Peugeot 2008 Review : Long-term report one

Rating: 7.5
$11,290 $13,420 Dealer
  • Fuel Economy
  • Engine Power
  • CO2 Emissions
  • ANCAP Rating
Can you live with a small French SUV?
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Having won our Small SUV comparison, the Peugeot 2008 was the natural pick for our family to use as its next long-term test car.

After the much-loved but somewhat pricey Mini Countryman went home, we decided to pick something more practical and affordable.

The Peugeot 2008 range starts from $21,990 for a manual Active model that gets six airbags, electronic stability and cruise control, telescopic leather steering wheel, Bluetooth connectivity, trip computer, foglights, LED daytime running lights, and 16-inch alloy wheels with space-saver spare. Also noteworthy is standard parking sensors and a reverse-view camera.

That’s the cheapest price for a baby SUV on the market and a damn good buy if you don’t mind its tiny 1.2-litre three cylinder engine and five-speed manual transmission (additional $3000 for the auto).

The pick of the bunch – and the car which we’ve now spent just over a month with – is the Peugeot 2008 Allure. In manual form it’s $27,990 but given the family requirements the automatic is the way to go, which brings it up to $29,990.

For the extra $5000 over the Active automatic, you get a bigger 1.6-litre four-cylinder petrol engine, satellite navigation, rain-sensing wipers, auto headlights, panoramic sunroof, dark tinted rear side windows, and dual-zone climate control.

The automatic gearbox remains an outdated four-speeder, however. The engine pumps out 88kW of power and 160Nm of torque – nothing that will set a land speed record but it’s important to remember the little French SUV weighs just a tad over a ton (kerb) so the four-cylinder hasn't got so much work cut out for it.

From the outside the Peugeot 2008 is a good-looking thing, this writer's pick of the sub-compact-SUV bunch if design is particularly important (the editor thinks the Suzuki S-Cross runs it close). The 2008 takes the elegant lines of the Peugeot 208, which it’s based on, and extends it by 200mm in length and 96mm in height.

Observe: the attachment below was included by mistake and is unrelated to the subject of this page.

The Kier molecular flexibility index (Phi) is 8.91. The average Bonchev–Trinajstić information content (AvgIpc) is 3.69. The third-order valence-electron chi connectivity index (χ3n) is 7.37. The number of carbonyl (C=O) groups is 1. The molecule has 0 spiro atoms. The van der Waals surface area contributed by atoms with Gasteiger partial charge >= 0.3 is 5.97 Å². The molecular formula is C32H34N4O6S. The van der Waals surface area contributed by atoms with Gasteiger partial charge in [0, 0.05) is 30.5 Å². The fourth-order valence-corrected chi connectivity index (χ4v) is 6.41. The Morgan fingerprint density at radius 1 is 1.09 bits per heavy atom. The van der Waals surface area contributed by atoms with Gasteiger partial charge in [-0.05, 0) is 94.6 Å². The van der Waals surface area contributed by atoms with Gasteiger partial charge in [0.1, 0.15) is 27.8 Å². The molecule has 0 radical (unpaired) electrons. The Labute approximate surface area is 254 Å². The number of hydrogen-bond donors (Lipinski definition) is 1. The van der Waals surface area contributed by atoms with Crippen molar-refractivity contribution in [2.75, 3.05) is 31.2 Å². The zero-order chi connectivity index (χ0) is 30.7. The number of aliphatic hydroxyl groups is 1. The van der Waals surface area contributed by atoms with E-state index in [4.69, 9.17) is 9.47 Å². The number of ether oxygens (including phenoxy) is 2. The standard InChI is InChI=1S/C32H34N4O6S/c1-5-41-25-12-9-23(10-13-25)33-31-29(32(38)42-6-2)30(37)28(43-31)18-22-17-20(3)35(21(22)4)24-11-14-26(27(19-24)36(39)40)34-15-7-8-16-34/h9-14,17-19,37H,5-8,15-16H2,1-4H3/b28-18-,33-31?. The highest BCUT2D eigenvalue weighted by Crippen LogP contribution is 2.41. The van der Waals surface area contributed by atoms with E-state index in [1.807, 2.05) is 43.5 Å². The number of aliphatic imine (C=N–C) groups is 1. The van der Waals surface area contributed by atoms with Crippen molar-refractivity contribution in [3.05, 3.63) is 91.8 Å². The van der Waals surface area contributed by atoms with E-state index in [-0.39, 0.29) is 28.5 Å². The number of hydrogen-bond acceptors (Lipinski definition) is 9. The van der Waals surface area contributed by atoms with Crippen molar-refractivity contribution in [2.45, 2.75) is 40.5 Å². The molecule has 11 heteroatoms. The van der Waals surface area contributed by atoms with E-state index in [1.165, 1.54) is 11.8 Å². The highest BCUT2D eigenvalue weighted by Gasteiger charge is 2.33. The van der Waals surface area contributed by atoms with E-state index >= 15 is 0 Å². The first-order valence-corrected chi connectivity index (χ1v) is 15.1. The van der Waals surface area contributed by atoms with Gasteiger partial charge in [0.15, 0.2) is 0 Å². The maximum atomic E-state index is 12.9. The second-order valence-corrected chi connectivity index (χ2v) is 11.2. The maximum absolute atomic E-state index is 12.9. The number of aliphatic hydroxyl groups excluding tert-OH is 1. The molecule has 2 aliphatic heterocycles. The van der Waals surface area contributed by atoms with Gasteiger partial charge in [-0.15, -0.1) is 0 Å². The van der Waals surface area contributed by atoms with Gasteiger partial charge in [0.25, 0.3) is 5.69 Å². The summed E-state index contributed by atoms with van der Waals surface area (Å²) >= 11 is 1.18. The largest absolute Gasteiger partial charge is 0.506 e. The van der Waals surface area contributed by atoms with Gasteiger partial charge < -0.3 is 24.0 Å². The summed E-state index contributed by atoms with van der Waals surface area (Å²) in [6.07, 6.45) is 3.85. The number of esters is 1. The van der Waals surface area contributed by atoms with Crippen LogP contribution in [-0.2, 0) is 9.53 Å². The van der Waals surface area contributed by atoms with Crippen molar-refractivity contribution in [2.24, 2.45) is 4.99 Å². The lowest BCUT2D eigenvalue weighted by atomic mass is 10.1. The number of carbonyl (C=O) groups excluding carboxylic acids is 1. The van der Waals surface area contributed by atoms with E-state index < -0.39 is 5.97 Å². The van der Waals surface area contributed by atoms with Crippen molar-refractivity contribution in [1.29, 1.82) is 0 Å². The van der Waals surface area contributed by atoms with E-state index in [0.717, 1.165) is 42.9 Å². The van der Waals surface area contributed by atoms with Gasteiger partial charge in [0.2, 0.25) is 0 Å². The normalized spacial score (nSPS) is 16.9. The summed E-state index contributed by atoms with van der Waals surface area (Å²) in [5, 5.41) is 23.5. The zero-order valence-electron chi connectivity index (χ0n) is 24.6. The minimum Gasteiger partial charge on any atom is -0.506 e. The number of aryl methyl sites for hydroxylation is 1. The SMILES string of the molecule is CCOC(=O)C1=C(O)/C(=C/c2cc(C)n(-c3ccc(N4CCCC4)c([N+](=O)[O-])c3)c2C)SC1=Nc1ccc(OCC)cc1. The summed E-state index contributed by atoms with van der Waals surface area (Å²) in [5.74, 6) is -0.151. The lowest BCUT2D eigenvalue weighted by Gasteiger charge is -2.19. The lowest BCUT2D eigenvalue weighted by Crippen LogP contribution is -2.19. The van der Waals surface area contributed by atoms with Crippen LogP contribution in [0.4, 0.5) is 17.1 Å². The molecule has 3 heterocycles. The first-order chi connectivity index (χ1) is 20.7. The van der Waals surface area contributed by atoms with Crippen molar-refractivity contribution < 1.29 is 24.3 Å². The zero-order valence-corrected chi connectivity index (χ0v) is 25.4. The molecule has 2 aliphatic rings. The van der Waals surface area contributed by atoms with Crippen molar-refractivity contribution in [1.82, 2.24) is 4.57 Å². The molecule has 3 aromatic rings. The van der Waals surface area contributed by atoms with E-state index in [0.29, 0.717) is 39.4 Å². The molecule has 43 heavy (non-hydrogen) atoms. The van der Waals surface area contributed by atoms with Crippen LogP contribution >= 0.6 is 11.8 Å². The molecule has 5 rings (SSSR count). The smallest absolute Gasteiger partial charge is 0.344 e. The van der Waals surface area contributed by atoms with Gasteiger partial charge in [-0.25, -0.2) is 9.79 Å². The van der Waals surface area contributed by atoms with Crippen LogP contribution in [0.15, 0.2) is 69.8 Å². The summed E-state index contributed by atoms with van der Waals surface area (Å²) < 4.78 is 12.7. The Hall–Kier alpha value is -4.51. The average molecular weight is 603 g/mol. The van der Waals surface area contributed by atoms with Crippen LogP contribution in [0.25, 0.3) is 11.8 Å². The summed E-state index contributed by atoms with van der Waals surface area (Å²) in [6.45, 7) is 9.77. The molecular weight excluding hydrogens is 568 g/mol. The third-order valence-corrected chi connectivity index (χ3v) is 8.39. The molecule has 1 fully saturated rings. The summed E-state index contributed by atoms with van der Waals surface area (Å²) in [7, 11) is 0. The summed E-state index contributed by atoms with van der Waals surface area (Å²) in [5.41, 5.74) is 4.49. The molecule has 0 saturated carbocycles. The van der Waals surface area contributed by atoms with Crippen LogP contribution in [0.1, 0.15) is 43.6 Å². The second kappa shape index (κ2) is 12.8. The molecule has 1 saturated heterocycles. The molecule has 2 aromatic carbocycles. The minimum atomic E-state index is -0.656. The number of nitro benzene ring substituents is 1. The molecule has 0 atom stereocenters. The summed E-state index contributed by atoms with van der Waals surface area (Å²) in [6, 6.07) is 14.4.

That gives it the extra rear legroom required for an SUV and the additional ride height to qualify the U for utility in SUV. The front and rear are both styled cohesively and the standard LED daytime running lights make it look more pricey than it really is.

The 2008 is built and designed in France, making it the only European-made SUV in its segment (if you don’t count the British origins of the significantly less practical Nissan Juke). The Ford EcoSport is Indian, the Holden Trax comes from South Korea and the Mitsubishi ASX and Suzuki SX-4 S-Cross are both from the land of the rising sun (Japan).

Its origins may seem trivial though what's more relevant for buyers is that the 2008's interior is a class above its competitors (or two classes in the case of the EcoSport) . There’s great use of high-quality material throughout the cabin and the tactile sensation across the doors and dashboard is noteworthy for the price of the car.

The attention to detail both in an out of the 2008 is instantly evident. Take the handbrake as an example: instead of the traditional stick-like shape, the Peugeot 2008 comes with a flat, easy to hold aircraft-inspired handbrake that adds that little bit of extra finesse we expect from the French.